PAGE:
Is tech turning sailors into passengers?

Published on October 18th, 2022

Technology can make us look pretty good on the race course. Digital compasses put our bow on the start line by tracking time and distance. Navigation software calls out layline to the mark and provides the best route when offshore. Speed polars guide us on how to steer and trim sails, while autopilots are so good now that the solo sailor rarely steers.

In the absence of rules, human ability has been augmented to such a degree that it is a question if someday the skipper will be watching the race from off the boat. The Scuttlebutt report, Headlong dive into engineering oblivion, wondered if the America’s Cup has gone too far.

“In my opinion, this ‘progress’ in the America’s Cup is not progress at all,” noted author Mark Johnson. “And we want kids to get into sailing? Get them on a computer, there are plenty of sailboat racing programs out there, and it’s a bunch cheaper than getting outside in a real boat, wind, water, laughter, fun, etc.”

Most people agreed, though one comment noted how “sailing decisions and choices still have to be made.” Certainly, but what are they? This report by Harvard Business Review points to the impact artificial intelligence had in winning the 2017 America’s Cup:


Sailboat makers and sailors have been refining their techniques for 5,000 years. Even though commercial shipping no longer relies on wind for propulsion, innovations in sailing have never stopped.

The top prize in sailing (and the oldest trophy in international sports) is the America’s Cup. Today the race is as much about technology as about the skills of the crew.

Millions of dollars go into boat design. Since the physics of wind, water, and ships are well understood, competitors use simulators to identify the most effective designs and to test boats without actually building them. The team with the best simulator gains a big advantage, as Emirates Team New Zealand discovered in 2017, when it won the cup.

As the members of the team planned for the 2021 race, they wondered if they could speed up the design process. Partnering with McKinsey, the global consultancy, they identified the main bottleneck to innovation: human sailors.

It takes time for a human crew to sail a boat in the simulator; there’s no way to increase the pace at which its members react to conditions and maneuver the boat in response. The sailors work on a human time scale, and that isn’t fast enough.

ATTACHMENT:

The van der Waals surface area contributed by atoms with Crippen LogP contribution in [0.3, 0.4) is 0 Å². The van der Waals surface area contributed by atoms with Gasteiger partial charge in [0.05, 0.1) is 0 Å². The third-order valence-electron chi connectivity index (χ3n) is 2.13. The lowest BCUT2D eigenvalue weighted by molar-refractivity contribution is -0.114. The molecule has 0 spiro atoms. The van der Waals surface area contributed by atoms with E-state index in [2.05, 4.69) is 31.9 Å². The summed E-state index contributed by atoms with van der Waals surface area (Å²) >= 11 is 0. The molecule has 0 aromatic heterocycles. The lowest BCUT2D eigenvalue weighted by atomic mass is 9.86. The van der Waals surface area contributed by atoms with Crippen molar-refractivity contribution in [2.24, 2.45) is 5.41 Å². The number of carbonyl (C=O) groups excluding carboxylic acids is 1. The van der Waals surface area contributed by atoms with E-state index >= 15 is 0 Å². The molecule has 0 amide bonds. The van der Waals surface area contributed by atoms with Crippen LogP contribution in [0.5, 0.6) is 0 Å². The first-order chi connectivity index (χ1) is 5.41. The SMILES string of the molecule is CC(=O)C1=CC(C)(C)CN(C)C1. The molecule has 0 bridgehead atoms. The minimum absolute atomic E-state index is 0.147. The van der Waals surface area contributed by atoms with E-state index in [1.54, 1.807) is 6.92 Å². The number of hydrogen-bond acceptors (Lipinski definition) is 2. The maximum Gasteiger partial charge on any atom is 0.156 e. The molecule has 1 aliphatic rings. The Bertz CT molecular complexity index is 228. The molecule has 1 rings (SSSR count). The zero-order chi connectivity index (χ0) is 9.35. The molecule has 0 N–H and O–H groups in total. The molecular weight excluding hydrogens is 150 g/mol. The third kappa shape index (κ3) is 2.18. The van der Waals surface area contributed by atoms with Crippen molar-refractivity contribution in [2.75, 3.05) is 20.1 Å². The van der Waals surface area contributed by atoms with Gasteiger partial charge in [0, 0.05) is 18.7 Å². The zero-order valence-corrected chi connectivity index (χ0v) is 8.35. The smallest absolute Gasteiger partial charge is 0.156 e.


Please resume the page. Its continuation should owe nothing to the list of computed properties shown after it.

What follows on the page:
Using technology similar to the AI that beat the world’s top players of the popular strategy board game Go, the team taught an AI program to sail. The bot didn’t need to sleep or eat, and it could run thousands of simulations in the same time that it took the human crew to run just a handful. After eight weeks, the AI started to beat the sailors in the simulator.

That’s when things got interesting. The AI began teaching the human sailors new tricks. As a member of the development team told Wired magazine, “The bot was actually doing things that felt counterintuitive to the sailors, but they’d try them out on the water and they’d actually work.” Previously, the boat designers had needed humans to test out any innovation. Figuring out the best way to use a newly designed boat could take weeks.

The AI, in contrast, could experiment with multiple variations of the boat simultaneously, 24 hours a day. It could try different racing tactics. It sped up the cycle of design iteration and the development of new maneuvers. Once the AI figured out a superior solution, the human sailors could copy it.

As one team member put it, “Accelerating the learning process is extremely valuable, both in terms of allowing the design team to explore as much of the design space as possible and the sailors to maximize performance for a given design.” That year Emirates Team New Zealand claimed the trophy, winning seven races to three.

Why was this use of AI so novel? Setting aside the impressive technology that allowed for simulations in complex environments, the key impact was at the system level. The AI wasn’t handing Emirates Team New Zealand some insights. Instead, it was being built into a system of decision-making.

Race preparation involves two types of decisions: those about boat design and those about sailing maneuvers. While simulators had long been used for boat design, the maneuvers had always been worked out by humans.

The AI didn’t actually pilot the boat in the race—the rules still require that real boats be piloted by real people—but it sped up the innovation process and allowed better coordination between boat design and sailing maneuvers. The complete system of the simulated boat and the AI sailor enabled improvements to both kinds of decisions.

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